There is probably a better place to raise this, but there is marked inconsistency in Wikipedia between using common and scientific names as subject headings for biological topics. I wonder why this is not headed 'Quercus' with a re-direct from 'Oak'? I think all plants should be primarily listed under their proper names - is there any discussion on this as policy for Wikipedia? — Preceding unsigned comment added by 220.127.116.11 (talk) 17:29, 17 January 2013 (UTC)
Oak leaf wine
The use of the word "Magick" in reference to Pre-Christian Religious Rites in Oak groves is apocrypha and misleading. In Spiritual and Religious terms the word Magic when spelled with a "k" (as in: "magick") refers, as the page the word "magick" hyperlinks to states, to "Thelema" and Alistair Crowley which are 20th Century Post-Christian Spritual Constructs, not Pre-Christian Celtic Polytheism. A rough analogy would be an explanation of a Presbyterian Synod and the hyperlink for Presbyterian Synod goes to a page describing the Catholic College of Cardinals. I would have made the change myself but the page is locked.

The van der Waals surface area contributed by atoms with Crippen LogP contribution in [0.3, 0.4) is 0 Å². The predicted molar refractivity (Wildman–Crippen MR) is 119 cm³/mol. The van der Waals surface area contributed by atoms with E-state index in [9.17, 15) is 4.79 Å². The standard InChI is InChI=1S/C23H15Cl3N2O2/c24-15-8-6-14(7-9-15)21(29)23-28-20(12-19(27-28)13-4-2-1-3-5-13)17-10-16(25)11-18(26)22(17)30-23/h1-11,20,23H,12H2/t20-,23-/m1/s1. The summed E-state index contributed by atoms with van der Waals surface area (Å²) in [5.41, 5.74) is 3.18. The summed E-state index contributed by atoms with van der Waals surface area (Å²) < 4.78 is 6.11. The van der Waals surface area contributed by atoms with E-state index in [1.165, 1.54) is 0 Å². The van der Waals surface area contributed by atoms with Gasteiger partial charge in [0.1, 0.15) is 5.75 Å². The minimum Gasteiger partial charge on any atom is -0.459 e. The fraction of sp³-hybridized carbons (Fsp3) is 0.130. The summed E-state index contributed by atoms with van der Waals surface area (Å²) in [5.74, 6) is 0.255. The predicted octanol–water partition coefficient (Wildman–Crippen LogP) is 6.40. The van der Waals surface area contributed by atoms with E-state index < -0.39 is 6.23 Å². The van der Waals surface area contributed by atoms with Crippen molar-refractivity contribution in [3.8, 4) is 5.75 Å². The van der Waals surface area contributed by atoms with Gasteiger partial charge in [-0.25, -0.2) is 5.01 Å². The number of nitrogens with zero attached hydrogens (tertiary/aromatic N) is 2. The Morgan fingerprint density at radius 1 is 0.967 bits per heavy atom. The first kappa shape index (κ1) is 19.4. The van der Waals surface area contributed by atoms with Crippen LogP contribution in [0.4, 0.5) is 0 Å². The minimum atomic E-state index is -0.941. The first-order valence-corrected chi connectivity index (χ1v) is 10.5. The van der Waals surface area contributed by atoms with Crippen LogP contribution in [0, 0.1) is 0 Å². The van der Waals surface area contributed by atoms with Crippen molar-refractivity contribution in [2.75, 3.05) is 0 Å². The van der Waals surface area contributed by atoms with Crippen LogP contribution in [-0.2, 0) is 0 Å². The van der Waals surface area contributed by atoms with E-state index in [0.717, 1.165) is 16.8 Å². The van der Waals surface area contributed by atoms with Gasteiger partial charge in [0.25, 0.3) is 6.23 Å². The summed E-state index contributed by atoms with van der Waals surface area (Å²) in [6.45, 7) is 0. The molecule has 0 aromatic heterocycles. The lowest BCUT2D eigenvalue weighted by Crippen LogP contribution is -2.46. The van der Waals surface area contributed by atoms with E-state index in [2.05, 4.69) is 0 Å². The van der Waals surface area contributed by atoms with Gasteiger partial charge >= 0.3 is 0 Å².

- Changed the word to magic and pipe link to Magic (paranormal). Vsmith (talk) 13:37, 2 June 2014 (UTC)
B-Class criteria checklist
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Layout and organization
Does the article has a defined structure? Is the content organized into groups of related material, including a lead section and all the sections that can reasonably be included in an article of its kind?
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Does the article contain supporting materials where appropriate? Illustrations? Diagrams? Infobox?
Does the article present its content in an appropriately understandable way? Is it is written with as broad an audience in mind as possible? Does the article incorrectly assume unnecessary technical background OR are technical terms explained or avoided where possible.
- 02:22, 28 January 2015 (UTC)